Now that most gray wolves are delisted, some Wisconsin landowners and farmers are seeking to resolve conflicts by killing wolves on their property.
The Trump administration removed the wolf from the endangered species list in early January after announcing its intention to delist the animal last fall. When federal protections existed, federal and state wildlife managers were limited to using nonlethal measures to manage problem wolves that preyed on livestock or pets.
"But, now that wolves are delisted and we have state management authority, it gives us the ability to implement lethal controls," said Brad Koele, wildlife damage specialist with the Wisconsin Department of Natural Resources.
The change means landowners can apply for wolf removal permits or work with U.S. Department of Agriculture-Wildlife Services to trap and remove problem wolves. Landowners are also allowed to shoot wolves in the act of biting, wounding or attacking their animals. Shootings must be reported to the DNR within 24 hours.
There have been no reports of shootings this year. But, USDA-Wildlife Services has trapped wolves on two farms this year that had chronic wolf problems, resulting in the removal of one wolf in Douglas County. So far, there have been 18 landowners who have applied for a permit to remove wolves.
"One wolf has been removed under one of those landowner permits," said Koele. "That was up in Bayfield County."
The state has previously awarded landowner permits to remove wolves when the animal was delisted in 2011. According to figures provided by the DNR, the agency issued 129 permits in 2012, 60 permits in 2013 and 47 permits in 2014 prior to the wolf’s relisting as an endangered species. A total of 34 wolves were killed by landowners during the three-year period. USDA-Wildlife Services removed 138 wolves during the same time span, and four shootings of active wolf attacks were reported.
Farmers and hunters in Wisconsin have supported removing federal protections for the animal as their population has grown. The number of wolves in Wisconsin grew from just 25 animals in 1980 to 1,195 wolves prior to the February wolf hunt, according to the DNR.
The state’s first hunt in six years drew sharp criticism from tribes and environmental groups who say the harvest was not based on good science. Hunters have argued they play a role in managing the population, harvesting nearly double the state-allotted quota at 216 wolves.
As the wolf population has grown, farmers and hunters have reported increasing conflicts with wolves. Since 2017, the number of wolf depredation complaints has grown from 111 to 148 complaints in 2020. The number of verified attacks increased from 82 in 2019 to 98 confirmed depredations last year. That’s the highest number of confirmed wolf attacks since 2016 when officials verified 100 depredations out of 165 complaints.
Brady Zuck runs Zuck Cattle Company near Ladysmith, which has a herd of a couple hundred beef cows. Zuck, who is also president-elect of the Wisconsin Cattlemen’s Association, said his family’s operation has been lucky enough to avoid wolf attacks. But, he said the animals are a real threat to farmers in central and northern Wisconsin.
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"You definitely have the direct impact of losing cows that would eventually be sold," said Zuck.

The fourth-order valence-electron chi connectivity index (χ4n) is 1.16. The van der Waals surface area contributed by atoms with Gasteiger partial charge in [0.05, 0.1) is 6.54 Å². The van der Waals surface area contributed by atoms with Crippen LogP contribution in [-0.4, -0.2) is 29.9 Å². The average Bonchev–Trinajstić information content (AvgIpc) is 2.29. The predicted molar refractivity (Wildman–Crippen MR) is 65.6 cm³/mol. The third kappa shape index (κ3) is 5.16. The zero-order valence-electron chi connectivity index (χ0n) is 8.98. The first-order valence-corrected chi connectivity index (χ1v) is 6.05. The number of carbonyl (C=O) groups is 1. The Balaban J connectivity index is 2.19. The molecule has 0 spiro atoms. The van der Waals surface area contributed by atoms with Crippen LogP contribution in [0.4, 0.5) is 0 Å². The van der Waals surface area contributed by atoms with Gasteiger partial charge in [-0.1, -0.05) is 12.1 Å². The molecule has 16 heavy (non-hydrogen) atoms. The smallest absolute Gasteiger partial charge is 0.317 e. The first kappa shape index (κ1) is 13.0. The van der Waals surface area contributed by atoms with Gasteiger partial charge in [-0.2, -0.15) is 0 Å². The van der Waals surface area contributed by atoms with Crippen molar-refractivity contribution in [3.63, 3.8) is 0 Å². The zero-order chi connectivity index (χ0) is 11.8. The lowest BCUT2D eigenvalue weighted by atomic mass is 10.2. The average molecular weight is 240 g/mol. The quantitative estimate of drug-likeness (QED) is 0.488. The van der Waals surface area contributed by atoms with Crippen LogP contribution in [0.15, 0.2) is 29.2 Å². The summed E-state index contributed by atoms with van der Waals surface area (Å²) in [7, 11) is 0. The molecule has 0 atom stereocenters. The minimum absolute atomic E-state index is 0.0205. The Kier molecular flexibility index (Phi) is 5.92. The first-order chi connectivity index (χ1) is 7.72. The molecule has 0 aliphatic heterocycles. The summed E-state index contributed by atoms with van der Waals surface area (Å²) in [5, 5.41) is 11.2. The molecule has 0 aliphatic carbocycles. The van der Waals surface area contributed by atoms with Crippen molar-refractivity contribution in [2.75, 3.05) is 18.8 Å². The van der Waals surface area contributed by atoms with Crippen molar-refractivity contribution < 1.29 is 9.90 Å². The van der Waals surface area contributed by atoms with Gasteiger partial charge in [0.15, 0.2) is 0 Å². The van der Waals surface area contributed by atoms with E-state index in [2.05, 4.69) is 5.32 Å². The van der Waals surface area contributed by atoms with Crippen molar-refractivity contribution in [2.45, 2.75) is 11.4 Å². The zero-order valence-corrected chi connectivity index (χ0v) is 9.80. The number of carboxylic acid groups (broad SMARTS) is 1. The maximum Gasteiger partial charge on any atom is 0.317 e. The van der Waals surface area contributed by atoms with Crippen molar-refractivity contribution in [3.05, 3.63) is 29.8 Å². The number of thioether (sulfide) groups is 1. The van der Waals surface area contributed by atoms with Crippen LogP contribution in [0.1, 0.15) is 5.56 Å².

He added that nonlethal measures, such as flagging fence lines or using lights, have provided just a temporary fix for some producers. DNR data show the state has made a total of nearly $2.9 million in wolf damage payments since 1985.
Zuck argued compensation only makes up for the value of a calf at the time it was killed and doesn’t account for the lost profit potential over the life of the animal. Speaking only for himself, he thinks farmers need all viable options, including lethal control, to deal with problem wolves.
"It's an issue we need to have a way to address to basically protect our livelihood as cattle producers," he said.
Peter David, wildlife biologist with the Great Lakes Indian Fish and Wildlife Commission (GLIFWC), said the commission prefers non-lethal measures to address problem wolves. But, he said their 11 member tribes have not been opposed to "judicial use" of lethal controls. He added that the work being done by USDA-Wildlife Services to resolve wolf conflicts would do more to address wolf depredations than the state's wolf hunt.
The wolf’s delisting means that when payments are made for wolf depredations, the funding will now come from sales of wolf hunting licenses and applications. The agency estimates it drew in $351,806 in revenues from the February wolf hunt, which the DNR is seeking to supplement with federal grant funding. When the wolf was under federal protection, those payments were issued through the DNR’s Natural Heritage Conservation Program.
In order to receive compensation, farmers and landowners must report wolf attacks to the state for verification. The change in the wolf’s status also means those seeking assistance for wolf depredations will now be limited to reimbursement for up to five missing calves under state management.
"That requires a producer then to continue to watch and monitor their herds and report additional depredations to us," said Koele.
Previously, there was no limit on the number of claims farmers could submit when wolves were under federal protection. The wolf’s delisting also means that those seeking compensation must allow hunters access to their land during the wolf hunting and trapping season. Koele said the requirement is similar to a program that provides assistance to farmers for wildlife damage stemming from deer, elk, bear, geese and turkeys.
President Joe Biden’s administration is revisiting the wolf’s delisting as part of a broad executive order to review decisions made by the Trump administration. Wildlife and environmental groups are also suing to restore federal protections for the gray wolf.